One of the beauties of symposia and conferences is how it creates an immediate sense of community, of kapwa, in the sense of a shared experience and the sense of identification with the other participants. We all care deeply about women of color, care for each other, and care for our own experiences. We all moved to both support each other's work but to also express our experiences as succinctly and creatively as possible.
The four workshops gave participants a chance to learn and practice new skills. I wish I'd been able to see everyone's workshop! Mako Fitts of Seattle University provided a workshop on Organizing and Activism. Iolanda Palmer of the WSU Fine Arts department provided a workshop on Feminist Art. Hisami Yoshida of the Washington State Department of Corrections provided a workshop on Advocacy and Social Change. I had a few students in each of my workshops which gave me a chance to interact more closely with each participant and learned as much as I hope I gave.
Friday night of the symposium featured a poetry slam by WSU's GLBTA, mc'd by Alex Stefanova, founder of Q-Poetry. The slam was high energy and diverse, exactly what I'd hoped for a first slam poetry experience. The memorization amazed me. Long stanzas, repeated refrains, and emotive storytelling all wrapped up into incredible performances. The slam wound late into the night and I left before I got a chance to see Andrea Gibson's solo performance. Thankfully she and the others from Saltlines returned the next day and gave a performance and poetry workshop. From the exercise, I wrote this:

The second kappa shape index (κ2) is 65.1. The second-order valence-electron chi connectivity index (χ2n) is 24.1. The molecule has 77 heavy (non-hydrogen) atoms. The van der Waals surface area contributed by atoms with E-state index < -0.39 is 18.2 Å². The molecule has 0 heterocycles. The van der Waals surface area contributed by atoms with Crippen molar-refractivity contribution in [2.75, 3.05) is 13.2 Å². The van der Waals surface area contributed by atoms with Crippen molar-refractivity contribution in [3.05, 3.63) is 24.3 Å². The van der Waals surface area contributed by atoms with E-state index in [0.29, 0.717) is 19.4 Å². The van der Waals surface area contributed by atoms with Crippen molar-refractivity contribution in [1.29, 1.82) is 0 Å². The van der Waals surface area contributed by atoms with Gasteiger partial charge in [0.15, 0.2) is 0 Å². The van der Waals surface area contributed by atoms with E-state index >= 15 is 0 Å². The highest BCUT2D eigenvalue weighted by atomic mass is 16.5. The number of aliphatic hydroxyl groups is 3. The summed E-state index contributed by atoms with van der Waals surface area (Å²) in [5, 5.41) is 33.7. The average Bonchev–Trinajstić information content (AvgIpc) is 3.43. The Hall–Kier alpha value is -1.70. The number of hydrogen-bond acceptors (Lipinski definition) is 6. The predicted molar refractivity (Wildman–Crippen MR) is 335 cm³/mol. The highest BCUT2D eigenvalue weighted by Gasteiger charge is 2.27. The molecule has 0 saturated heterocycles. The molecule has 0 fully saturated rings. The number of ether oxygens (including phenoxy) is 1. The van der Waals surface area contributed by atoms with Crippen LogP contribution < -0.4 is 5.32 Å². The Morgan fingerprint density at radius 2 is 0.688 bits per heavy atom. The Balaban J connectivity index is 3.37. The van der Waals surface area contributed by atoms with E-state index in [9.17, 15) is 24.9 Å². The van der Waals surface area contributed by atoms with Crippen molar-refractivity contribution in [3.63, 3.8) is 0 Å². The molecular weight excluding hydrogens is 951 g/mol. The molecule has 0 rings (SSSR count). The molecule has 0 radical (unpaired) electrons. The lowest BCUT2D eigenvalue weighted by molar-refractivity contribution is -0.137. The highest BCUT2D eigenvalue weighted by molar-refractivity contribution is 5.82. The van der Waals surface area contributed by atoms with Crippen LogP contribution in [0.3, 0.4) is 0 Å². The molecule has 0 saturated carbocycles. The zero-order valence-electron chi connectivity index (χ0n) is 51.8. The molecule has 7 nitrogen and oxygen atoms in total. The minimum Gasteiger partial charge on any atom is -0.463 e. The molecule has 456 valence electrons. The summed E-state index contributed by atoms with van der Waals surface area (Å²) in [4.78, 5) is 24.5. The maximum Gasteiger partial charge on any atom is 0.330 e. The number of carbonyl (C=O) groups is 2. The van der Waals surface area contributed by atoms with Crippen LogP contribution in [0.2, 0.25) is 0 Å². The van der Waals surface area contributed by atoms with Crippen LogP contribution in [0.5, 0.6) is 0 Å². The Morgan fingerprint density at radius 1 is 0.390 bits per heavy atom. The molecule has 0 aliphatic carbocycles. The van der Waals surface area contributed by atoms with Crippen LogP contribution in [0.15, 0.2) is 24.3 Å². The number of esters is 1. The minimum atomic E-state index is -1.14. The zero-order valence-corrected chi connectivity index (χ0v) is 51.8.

the old man and the young girl dressed in cloth beaten
from palm fronds strung White Privilege up on a clothesline
to hang damp and writing in the East wind
wind whipped across the plantation, brushed against
his uniform, lifting him hapless and helpless while
the people gathered to celebrate
celebrate the end of he with the cigarette whip,
he who paced on lion's paws, teeth gleaming
in moonlight, he who thundered like a thousand
brass gongs, holding one hand out to give
the measure of their oppression
holding one hand back tight as a fist, sharp bolo
knife to divide father from son from kinsman
he did not think he would be strung up so
tendrilled by telecom lines, game show lights,
and the relentless advertisements for things
untenable when work is measured
in centavos, or dollars paid beneath the table
he roars and gongs and flaps in the wind
but these are whispers, a distant drone
beneath the oralist's chant, the call
to remember that gathers the people into
a healing embrace
Flexing my on-the-spot writing muscles caused no small amount of brain-sprain, but it was good to workout again. I tried to remember my workshop exercises and the Slinky that helps me remember how connected all things are in our experiences.
Alex was the host of Saltline's workshop and filled in while the group was getting themselves coordinated. She introduced me to poet Staceyann Chin, a Jamaica immigrant whose use of haiku drills deeply into her heritage and complex family history.
Poetry eludes me still. It resonates with my sense of lyric memoir, but the discipline slips through my fingertips too easily. Slam poetry is incredibly powerful and political, slicing through social conventions to the heart of complex issues. I could not help but be inspired by Saltline's risk-taking and Alex's drive to express her art.